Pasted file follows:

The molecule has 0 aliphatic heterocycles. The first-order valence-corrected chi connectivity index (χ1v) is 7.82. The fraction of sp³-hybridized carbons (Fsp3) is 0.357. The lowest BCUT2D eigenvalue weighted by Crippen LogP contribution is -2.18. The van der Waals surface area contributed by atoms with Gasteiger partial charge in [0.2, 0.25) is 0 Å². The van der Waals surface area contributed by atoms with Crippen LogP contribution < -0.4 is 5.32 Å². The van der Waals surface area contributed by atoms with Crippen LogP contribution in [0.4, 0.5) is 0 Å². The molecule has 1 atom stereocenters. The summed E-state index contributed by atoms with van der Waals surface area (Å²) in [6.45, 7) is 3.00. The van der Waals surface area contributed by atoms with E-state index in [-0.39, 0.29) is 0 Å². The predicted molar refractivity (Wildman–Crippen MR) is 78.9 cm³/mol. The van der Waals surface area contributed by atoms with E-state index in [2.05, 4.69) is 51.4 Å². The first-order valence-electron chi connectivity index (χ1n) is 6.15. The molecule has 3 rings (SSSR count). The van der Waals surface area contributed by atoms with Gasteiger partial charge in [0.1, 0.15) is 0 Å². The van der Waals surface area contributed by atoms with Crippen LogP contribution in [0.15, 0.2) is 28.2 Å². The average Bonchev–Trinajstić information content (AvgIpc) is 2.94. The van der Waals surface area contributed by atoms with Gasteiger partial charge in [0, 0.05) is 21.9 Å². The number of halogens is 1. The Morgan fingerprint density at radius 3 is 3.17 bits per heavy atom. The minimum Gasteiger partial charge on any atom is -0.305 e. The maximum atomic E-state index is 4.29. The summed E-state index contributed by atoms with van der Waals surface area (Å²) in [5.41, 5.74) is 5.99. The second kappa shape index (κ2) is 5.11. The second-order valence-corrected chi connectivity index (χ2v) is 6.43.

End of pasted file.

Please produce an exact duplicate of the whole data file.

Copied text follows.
The molecule has 0 aliphatic heterocycles. The first-order valence-corrected chi connectivity index (χ1v) is 7.82. The fraction of sp³-hybridized carbons (Fsp3) is 0.357. The lowest BCUT2D eigenvalue weighted by Crippen LogP contribution is -2.18. The van der Waals surface area contributed by atoms with Gasteiger partial charge in [0.2, 0.25) is 0 Å². The van der Waals surface area contributed by atoms with Crippen LogP contribution < -0.4 is 5.32 Å². The van der Waals surface area contributed by atoms with Crippen LogP contribution in [0.4, 0.5) is 0 Å². The molecule has 1 atom stereocenters. The summed E-state index contributed by atoms with van der Waals surface area (Å²) in [6.45, 7) is 3.00. The van der Waals surface area contributed by atoms with E-state index in [-0.39, 0.29) is 0 Å². The predicted molar refractivity (Wildman–Crippen MR) is 78.9 cm³/mol. The van der Waals surface area contributed by atoms with E-state index in [2.05, 4.69) is 51.4 Å². The first-order valence-electron chi connectivity index (χ1n) is 6.15. The molecule has 3 rings (SSSR count). The van der Waals surface area contributed by atoms with Gasteiger partial charge in [0.1, 0.15) is 0 Å². The van der Waals surface area contributed by atoms with Crippen LogP contribution in [0.15, 0.2) is 28.2 Å². The average Bonchev–Trinajstić information content (AvgIpc) is 2.94. The van der Waals surface area contributed by atoms with Gasteiger partial charge in [0, 0.05) is 21.9 Å². The number of halogens is 1. The Morgan fingerprint density at radius 3 is 3.17 bits per heavy atom. The minimum Gasteiger partial charge on any atom is -0.305 e. The maximum atomic E-state index is 4.29. The summed E-state index contributed by atoms with van der Waals surface area (Å²) in [5.41, 5.74) is 5.99. The second kappa shape index (κ2) is 5.11. The second-order valence-corrected chi connectivity index (χ2v) is 6.43.